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Neighbourhood Planning

Neighbourhood planning is a great way for communities to have a say on the future of the places where they live and work. It came into effect in April 2012 under the Localism Act.

What can - and can't - it be used for?

Neighbourhood plans have to conform with Local Development Plans adopted by the Local Planning Authority, so they can't be used to oppose development approved in this way.

Your community could develop a neighbourhood plan to:

  • choose where new homes, shops and offices should be built
  • say what those new buildings should look like
  • grant planning permission for new buildings that fit with your plan

Who can develop a Neighbourhood Plan?
All community members can get involved. Neighbourhood planning is led by either the parish or town council, or by a neighbourhood forum.

A neighbourhood forum is a group that has been designated by the local planning authority (usually your borough or district council) to do neighbourhood planning. A forum may already exist in your area, or you may decide to set one up.

How does it work?
Developing a Neighbourhood Plan takes a lot of people's time and work, so it's worth being aware of what's involved before you set out on the process. One good way of doing this and understand the pros and cons is to talk to people in a community that has already done this - the Norfolk Coast Partnership office or your local planning authority may be able to put you in touch with someone.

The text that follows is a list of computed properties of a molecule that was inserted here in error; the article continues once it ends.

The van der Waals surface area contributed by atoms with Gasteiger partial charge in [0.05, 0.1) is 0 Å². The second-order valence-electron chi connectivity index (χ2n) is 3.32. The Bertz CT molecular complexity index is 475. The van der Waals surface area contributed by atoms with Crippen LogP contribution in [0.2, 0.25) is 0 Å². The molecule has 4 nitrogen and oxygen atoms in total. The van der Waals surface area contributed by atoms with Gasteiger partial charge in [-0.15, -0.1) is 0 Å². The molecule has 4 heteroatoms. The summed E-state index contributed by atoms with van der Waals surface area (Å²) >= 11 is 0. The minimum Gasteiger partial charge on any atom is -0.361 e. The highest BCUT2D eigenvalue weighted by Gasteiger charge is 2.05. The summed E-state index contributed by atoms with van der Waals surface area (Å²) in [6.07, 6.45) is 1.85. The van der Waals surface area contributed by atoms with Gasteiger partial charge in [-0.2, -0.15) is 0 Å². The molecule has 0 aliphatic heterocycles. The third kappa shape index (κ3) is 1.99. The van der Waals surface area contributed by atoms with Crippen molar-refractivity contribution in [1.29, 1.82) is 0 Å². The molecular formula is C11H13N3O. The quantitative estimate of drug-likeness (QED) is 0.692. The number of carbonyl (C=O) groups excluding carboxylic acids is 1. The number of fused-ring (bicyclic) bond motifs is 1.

The brief summary here provides an idea of what's involved.

Support and advice
The Department for Communities and Local Government (DCLG) provides information on neighbourhood planning, including a series of newsletters through its Neighbourhood Planning Team.

DCLG provides funding to 4 organisations already offering support on neighbourhood planning:

  • the Royal Town Planning Institute (Planning Aid)
  • the Princes Foundation for Building Community
  • the Campaign to Protect Rural England, working with the National Association of Local Councils
  • Locality (the Building Communities Consortium).

The funding will enable the support providers to offer practical and bespoke advice and assistance to communities leading the way on neighbourhood plans.

Community groups need to contact their local planning authority who have a duty to provide support and advice to groups undertaking neighbourhood planning. 

Local businesses, landowners and developers may also be interested in sponsoring and taking a role in neighbourhood planning.

Second homes

Neighbourhood Plans are being used in other parts of the country to try to manage the levels of second homes. St Ives in Cornwall is a key example, where a policy requiring full-time residency of new houses has been agreed through a referendum, although this is currently being challenged through judicial review. (2017 update)

The Lake District National Park Authority operates a 'local occupancy' policy on new houses, where these can only be sold to a person who is employed, about to be employed or was last employed locally, or people who have lived locally for three years or more.